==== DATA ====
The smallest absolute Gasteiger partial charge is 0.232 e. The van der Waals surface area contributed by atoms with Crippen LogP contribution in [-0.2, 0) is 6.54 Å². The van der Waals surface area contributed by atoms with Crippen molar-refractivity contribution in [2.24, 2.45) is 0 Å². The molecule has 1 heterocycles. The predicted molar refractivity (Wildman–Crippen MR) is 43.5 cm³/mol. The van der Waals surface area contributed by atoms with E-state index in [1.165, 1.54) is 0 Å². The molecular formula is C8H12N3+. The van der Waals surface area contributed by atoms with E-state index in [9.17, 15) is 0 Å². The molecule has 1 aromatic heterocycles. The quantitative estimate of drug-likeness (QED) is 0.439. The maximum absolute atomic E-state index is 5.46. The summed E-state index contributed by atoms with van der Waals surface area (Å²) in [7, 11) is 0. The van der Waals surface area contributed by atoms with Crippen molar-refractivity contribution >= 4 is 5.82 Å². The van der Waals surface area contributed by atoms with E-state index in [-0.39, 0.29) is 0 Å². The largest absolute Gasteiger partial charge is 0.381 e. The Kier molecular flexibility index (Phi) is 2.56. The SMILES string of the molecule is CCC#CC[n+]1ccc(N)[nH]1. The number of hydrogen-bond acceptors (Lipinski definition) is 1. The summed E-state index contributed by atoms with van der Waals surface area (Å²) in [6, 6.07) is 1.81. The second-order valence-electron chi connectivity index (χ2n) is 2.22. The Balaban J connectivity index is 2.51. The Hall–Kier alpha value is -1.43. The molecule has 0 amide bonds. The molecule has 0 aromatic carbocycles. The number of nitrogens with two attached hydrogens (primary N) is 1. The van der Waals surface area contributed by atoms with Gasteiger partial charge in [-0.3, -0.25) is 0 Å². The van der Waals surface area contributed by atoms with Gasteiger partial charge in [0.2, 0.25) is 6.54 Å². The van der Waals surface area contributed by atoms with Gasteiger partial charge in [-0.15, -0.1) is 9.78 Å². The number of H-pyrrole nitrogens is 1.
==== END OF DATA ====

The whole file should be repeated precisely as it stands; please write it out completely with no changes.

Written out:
The smallest absolute Gasteiger partial charge is 0.232 e. The van der Waals surface area contributed by atoms with Crippen LogP contribution in [-0.2, 0) is 6.54 Å². The van der Waals surface area contributed by atoms with Crippen molar-refractivity contribution in [2.24, 2.45) is 0 Å². The molecule has 1 heterocycles. The predicted molar refractivity (Wildman–Crippen MR) is 43.5 cm³/mol. The van der Waals surface area contributed by atoms with E-state index in [1.165, 1.54) is 0 Å². The molecular formula is C8H12N3+. The van der Waals surface area contributed by atoms with E-state index in [9.17, 15) is 0 Å². The molecule has 1 aromatic heterocycles. The quantitative estimate of drug-likeness (QED) is 0.439. The maximum absolute atomic E-state index is 5.46. The summed E-state index contributed by atoms with van der Waals surface area (Å²) in [7, 11) is 0. The van der Waals surface area contributed by atoms with Crippen molar-refractivity contribution >= 4 is 5.82 Å². The van der Waals surface area contributed by atoms with E-state index in [-0.39, 0.29) is 0 Å². The largest absolute Gasteiger partial charge is 0.381 e. The Kier molecular flexibility index (Phi) is 2.56. The SMILES string of the molecule is CCC#CC[n+]1ccc(N)[nH]1. The number of hydrogen-bond acceptors (Lipinski definition) is 1. The summed E-state index contributed by atoms with van der Waals surface area (Å²) in [6, 6.07) is 1.81. The second-order valence-electron chi connectivity index (χ2n) is 2.22. The Balaban J connectivity index is 2.51. The Hall–Kier alpha value is -1.43. The molecule has 0 amide bonds. The molecule has 0 aromatic carbocycles. The number of nitrogens with two attached hydrogens (primary N) is 1. The van der Waals surface area contributed by atoms with Gasteiger partial charge in [-0.3, -0.25) is 0 Å². The van der Waals surface area contributed by atoms with Gasteiger partial charge in [0.2, 0.25) is 6.54 Å². The van der Waals surface area contributed by atoms with Gasteiger partial charge in [-0.15, -0.1) is 9.78 Å². The number of H-pyrrole nitrogens is 1.